- What is Harmony? -

Welcome to the Harmony

The Harmony Lot Entrance from Elliot Street

The building at the right is the current home of Everyone's Books and the Common Ground taken some time around 1955.


A brief history of Harmony Place

Harmony Block - taken from approximately the back door of the Book Cellar



Harmony Block was built in 1874 by Edward Crosby, a wealthy flour merchant who was also credited with erecting the Crosby Block on the west side of Main Street. The fire of 1869 had leveled the heart of the downtown business district, between Elliot Street and High Street.  For several months the town tried to secure the funds or a suitable business investor, possibly from abroad, to rebuild the devastated section of Main Street. Edward Crosby, in partnership with another investor contributed the $100,000 plus to fund the project. Around the same time he put up the Market Block on Elliot Street across from brick church that now houses the Hotel Pharmacy. Edward Crosby later went on to serve in the Vermont Legislature.

The top floor of Harmony Block held a large hall with stairs that accessed it from the outside. It was frequently used as the location for town dances and other social functions and meetings and was dubbed Harmony Hall. This name is visible in larger versions of the above photograph which was probably taken sometime around 1930.

The Harmony Block is sometimes referred to as the Hildreth Building, named after the E.L.Hildreth Printing Company which got it's start at 8 Harmony Place and occupied a large part of the building beginning in 1890. Among many other businesses in the Harmony Block, was the J.D.Whitney Company which moved in around 1878 and began making organ reeds, probably for use in Estey Organs which were being manufactured across town.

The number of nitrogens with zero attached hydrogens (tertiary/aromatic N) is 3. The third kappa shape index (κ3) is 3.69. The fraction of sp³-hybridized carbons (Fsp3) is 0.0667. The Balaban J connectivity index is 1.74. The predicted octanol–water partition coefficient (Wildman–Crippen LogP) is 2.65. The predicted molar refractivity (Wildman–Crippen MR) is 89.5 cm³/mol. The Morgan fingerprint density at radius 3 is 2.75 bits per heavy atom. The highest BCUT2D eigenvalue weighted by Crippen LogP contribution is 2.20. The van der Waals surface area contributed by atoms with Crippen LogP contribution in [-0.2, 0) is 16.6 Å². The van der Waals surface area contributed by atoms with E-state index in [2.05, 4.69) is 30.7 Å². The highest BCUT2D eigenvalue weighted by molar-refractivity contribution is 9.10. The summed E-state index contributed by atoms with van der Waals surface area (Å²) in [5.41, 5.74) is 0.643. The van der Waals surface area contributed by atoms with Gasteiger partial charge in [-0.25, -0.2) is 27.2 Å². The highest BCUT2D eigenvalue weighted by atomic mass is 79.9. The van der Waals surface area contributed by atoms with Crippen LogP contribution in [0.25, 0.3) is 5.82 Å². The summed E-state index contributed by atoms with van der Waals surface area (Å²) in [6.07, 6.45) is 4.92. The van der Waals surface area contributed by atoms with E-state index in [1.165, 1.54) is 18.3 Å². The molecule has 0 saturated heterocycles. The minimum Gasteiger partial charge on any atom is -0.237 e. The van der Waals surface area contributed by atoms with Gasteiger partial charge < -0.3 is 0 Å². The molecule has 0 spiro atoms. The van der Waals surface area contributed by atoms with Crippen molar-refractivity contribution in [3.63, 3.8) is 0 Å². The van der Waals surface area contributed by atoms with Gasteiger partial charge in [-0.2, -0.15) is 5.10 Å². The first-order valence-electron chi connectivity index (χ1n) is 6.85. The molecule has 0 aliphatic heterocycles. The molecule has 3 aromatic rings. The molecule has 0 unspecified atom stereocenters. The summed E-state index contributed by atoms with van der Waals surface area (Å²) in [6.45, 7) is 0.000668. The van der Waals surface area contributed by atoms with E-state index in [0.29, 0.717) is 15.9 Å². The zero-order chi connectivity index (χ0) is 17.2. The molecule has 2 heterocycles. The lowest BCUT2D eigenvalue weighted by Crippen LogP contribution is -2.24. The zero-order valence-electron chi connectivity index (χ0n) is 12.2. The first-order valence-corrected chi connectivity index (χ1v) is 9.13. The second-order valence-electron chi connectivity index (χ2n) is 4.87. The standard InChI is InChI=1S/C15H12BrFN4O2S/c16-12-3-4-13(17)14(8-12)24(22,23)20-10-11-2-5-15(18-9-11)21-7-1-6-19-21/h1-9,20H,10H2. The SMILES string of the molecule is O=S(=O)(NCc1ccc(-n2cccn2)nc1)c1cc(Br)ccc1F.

What's in a Name?

In an article from the Vermont Phoenix dated September 25th, 1874 it reports the official naming of Harmony Place. It goes on to suggest that his building and this place is an achievement which we can afford to look upon with pride. The Harmony Block was demolished, along with several other Harmony Place structures, sometime in the late 1950's, to make way for the Harmony Place Parking Lot. 

Well, that only partially explains how Harmony got it's name. We know who and when, but we're still unsure about why. There may be a clue in the April 2nd, 1890 obituary of Edward Crosby; it reads "he was connected for a time with a free religious movement in this place, but promptly withdrew when he found in what direction it was leading". Is this a clue to the inspiration for Harmony? It seems just as likely that he chose Harmony for it's apt reflection of the times in 1870. General U.S.Grant was the President and the country was still recovering from the Civil War, the temperance movement was gaining steam, and there are several accounts in the Phoenix about drunkenness and indecency plaguing society, Brattleboro in particular. On a cold day in January of 1867 a large gathering of citizens met at Town Hall to address the problems of "widespread profanity". In December of 1870, eight hundred townspeople turned out for a meeting of the Good Samaritan Society. In addition to all the concern and good feeling expressed by the citizenry, Brattleboro was also a famous center of health and well-being innovations. The town's curative water was known around the world and many spa and bath resorts sprang up in town. Another possible clue may be in the fact that of the eleven children that Edward Crosby and his wife had, when the Harmony Block went up, only four or five had survived. It was the passing of his precious daughter in early 1890 that proved to be too much for him to bear. Accounts indicate that his ability to conduct affairs and manage his family were "pathetic" after the death of his daughter. He died in 1890 of Pneumonia, helped along by his "broken heart". He was 74.

Was Edward Crosby just a health nut, maybe he was a religious fanatic or maybe he was longing for something that had eluded him in his personal life. It's also possible that Harmony is just a really nice name for a building. I know it's a great name for a place.

Let me know what you think... ~Bob Viens

We have a bunch of great Harmony Place Photos to share, soon...